Where's the Evidence?

What kind? Archeological? Bibliographical? Experiential? Scientific? Historical? All of the above?

I am fully aware that my message is staked on the authenticity of the set of compiled writings we call the Bible. It is either the reliable “manual of life” it claims to be or it is not. That’s precisely the reason why it’s important to search out its authenticity. Claims that address areas we can’t see, namely what happens after life, moral issues and claims from our Creator as to our origins and purpose are, to me, worth fully investigating. Truth shouldn’t crumble under pressure.

Let’s start with some questions. I will share some I have had...
Everyone’s set of questions might be a bit different. Below is a partial list of what I started with as I set out to investigate Christianity’s claims.

-How can I know the Bible is authentic?
-What are my expectations for evidence?
-Am I holding this book up to the same level of scrutiny (no more or less) that I hold other documents?
-Have I really determined a standard for proof for other documents or do I just “go with the flow”?
-What about “scientific proof”?
-What is “historical proof”?
-What kind of proof is reasonable and applicable?
-Are my past experiences, good or bad, clouding my objectivity?
-If I don’t think I’ll like what the documents say, does that mean it’s not true?
-Why would I not like what they say?
-On what do I base my current beliefs if someone asked me?
-How reliable is the proof for what I currently believe?
-Am I demonstrating more faith to hold on to my current conclusions than God asks from someone to believe in the authenticity of the Scriptures?


My largest flaw in thinking was that “scentific proof” was legitimate for handling historical or literary critiques. I’m no scientist, but demanding the scientific method sure sounded reasonable. Scientific proof is great for testing and proving/disproving a hypothesis or theory by using repeatable experiments in a controlled environment.

But, where’s the scientific proof that Abraham Lincoln existed or that we had a Civil War or that Julius Caesar ruled the Roman Empire? I don’t think scientific proof would be evidence for my birth – it might try to explain how it happened, but you can’t repeat my birth just to prove that I was really born.

Ultimately, I had to come to terms with my standard for evidence.

(Here’s a pretty good link discussing scientifc proof in relation to God’s existence.

I did not pen the following article. It addresses the tip of the iceberg in terms of historic and literary proof for the Bible. Additional references are cited for further investigation if desired. I do recommend further investigation. To build a true conviction, you must. And, may I make the claim: This is way too important to simply ignore.

Historical Evidence for the Bible, by Matt Perman:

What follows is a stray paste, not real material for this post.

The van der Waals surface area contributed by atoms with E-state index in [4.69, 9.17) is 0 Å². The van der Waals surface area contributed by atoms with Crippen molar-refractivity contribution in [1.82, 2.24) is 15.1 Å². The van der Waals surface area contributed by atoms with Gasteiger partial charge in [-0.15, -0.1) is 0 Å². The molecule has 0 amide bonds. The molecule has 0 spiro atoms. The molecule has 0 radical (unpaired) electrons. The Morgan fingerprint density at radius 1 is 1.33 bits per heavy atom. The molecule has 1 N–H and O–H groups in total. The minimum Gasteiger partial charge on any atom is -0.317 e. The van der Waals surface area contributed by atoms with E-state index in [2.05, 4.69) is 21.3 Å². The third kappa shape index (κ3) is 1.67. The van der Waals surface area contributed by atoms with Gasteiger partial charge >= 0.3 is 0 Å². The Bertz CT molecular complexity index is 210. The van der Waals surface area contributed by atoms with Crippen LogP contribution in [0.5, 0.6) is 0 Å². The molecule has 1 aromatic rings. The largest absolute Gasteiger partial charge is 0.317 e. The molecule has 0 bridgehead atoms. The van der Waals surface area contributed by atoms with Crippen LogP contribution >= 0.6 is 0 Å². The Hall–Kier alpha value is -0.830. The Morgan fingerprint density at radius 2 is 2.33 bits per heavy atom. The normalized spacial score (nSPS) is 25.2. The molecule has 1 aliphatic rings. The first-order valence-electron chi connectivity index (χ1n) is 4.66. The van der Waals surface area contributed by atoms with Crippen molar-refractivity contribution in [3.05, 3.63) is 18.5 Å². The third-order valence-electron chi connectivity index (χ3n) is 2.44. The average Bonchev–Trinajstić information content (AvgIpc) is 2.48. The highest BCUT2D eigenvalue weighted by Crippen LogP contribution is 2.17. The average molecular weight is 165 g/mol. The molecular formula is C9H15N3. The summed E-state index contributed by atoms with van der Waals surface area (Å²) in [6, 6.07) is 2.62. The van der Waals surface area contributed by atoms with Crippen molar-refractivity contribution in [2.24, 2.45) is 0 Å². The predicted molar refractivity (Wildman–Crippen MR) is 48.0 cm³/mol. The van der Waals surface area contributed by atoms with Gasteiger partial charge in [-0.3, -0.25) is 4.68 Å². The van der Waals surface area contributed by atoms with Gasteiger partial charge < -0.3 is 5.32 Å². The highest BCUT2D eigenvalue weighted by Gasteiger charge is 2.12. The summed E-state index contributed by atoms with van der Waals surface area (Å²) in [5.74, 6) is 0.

If the Bible is the inerrant and infallible word of God, as it claims (2 Timothy 3:16; 2 Peter 1:21), we would expect there to be some evidence supporting these claims. After all, just because something claims to be the word of God does not make it true. We will examine the testimony of historical evidence to ask, Does the evidence support or deny the internal claims of the Bible? Three tests can be applied to the Bible to see if it exhibits characteristics of a divine book that is without error. First, external evidence should confirm the truthfulness of the Bible in areas we can investigate. Second, internal evidence should show that, in one way or another, the Bible is unique. While these tests can establish the reliability of the Bible and lend support to the Bible's claims, they cannot prove its inspiration. However, the third test, a brief overview of Bible prophecy, will actually serve to verify the claim of divine inspiration. The Testimony of History External evidence from both archaeology and non-Christian writers confirms that the Bible--both Old and New Testaments -- is a trustworthy historical document. Archaeologist Joseph Free has said that "Archaeology has confirmed countless passages which had been rejected by critics as unhistorical or contrary to known facts." [1] Renowned Jewish archaeologist Nelson Gluek confidently said that "It ... may be stated categorically that no archaeological discovery has ever controverted a biblical reference. Scores of archeological findings have been made which confirm in clear outline or exact detail historical statements in the Bible." [2] Christian apologist Josh McDowell tells us that "After personally trying to shatter the historicity and validity of the Scriptures, I have come to the conclusion that they are historically trustworthy." [3] Some scholars once said that Moses couldn't have written the first five books of the Bible (as the Bible says) because writing was largely unknown in his day. Then, archaeology proved otherwise by the discovery of many other written codes of the period: the code of Hammurabi (ca. 1700 B.C.), the Lipit-Ishtar code (ca. 1860), and the Laws of Eshnunna (ca. 1950 B.C.). Critics used to say that the biblical description of the Hittite Empire was wrong because the Hittite Empire (they though) didn't even exist! Then archaeologists discovered the Hittite capital in 1906 and discovered that the Hittite's were actually a very vast and prominent civilization. Archaeological and linguistic evidence is increasingly pointing to a sixth-century B.C. date for the book of Daniel, in spite of the many critics who attempt to late-date Daniel and make it a prophecy after the detailed events it predicts. For the New Testament, Dr. G.R. Habermas points out that within 110 years of Christ's crucifixion, approximately eighteen non-Christian sources mention more than "one hundred facts, beliefs, and teachings from the life of Christ and early Christendom. These items, I might add, mention almost every major detail of Jesus' life, including miracles, the Resurrection, and His claims to deity." [4] Sir William Ramsey, one of the greatest archeologists to ever live, demonstrated that Luke made no mistakes in references to 32 countries, 54 cities, and 9 islands. Liberal scholars used to argue that a town named Nazareth didn't exist at the time of Jesus, until archaeology of the last few decades confirmed its existence. The Gospel's portrayals of the temple, Pilate's court, Jesus' crown of thorns, and the mode of His execution have all also been confirmed. The list could go on and on. The historical evidence clearly shows that the Bible is a reliable historical document. Since the Bible can be trusted in areas that we can check (its history), then this gives us a reason to trust it in areas that we cannot check (its claims for inspiration).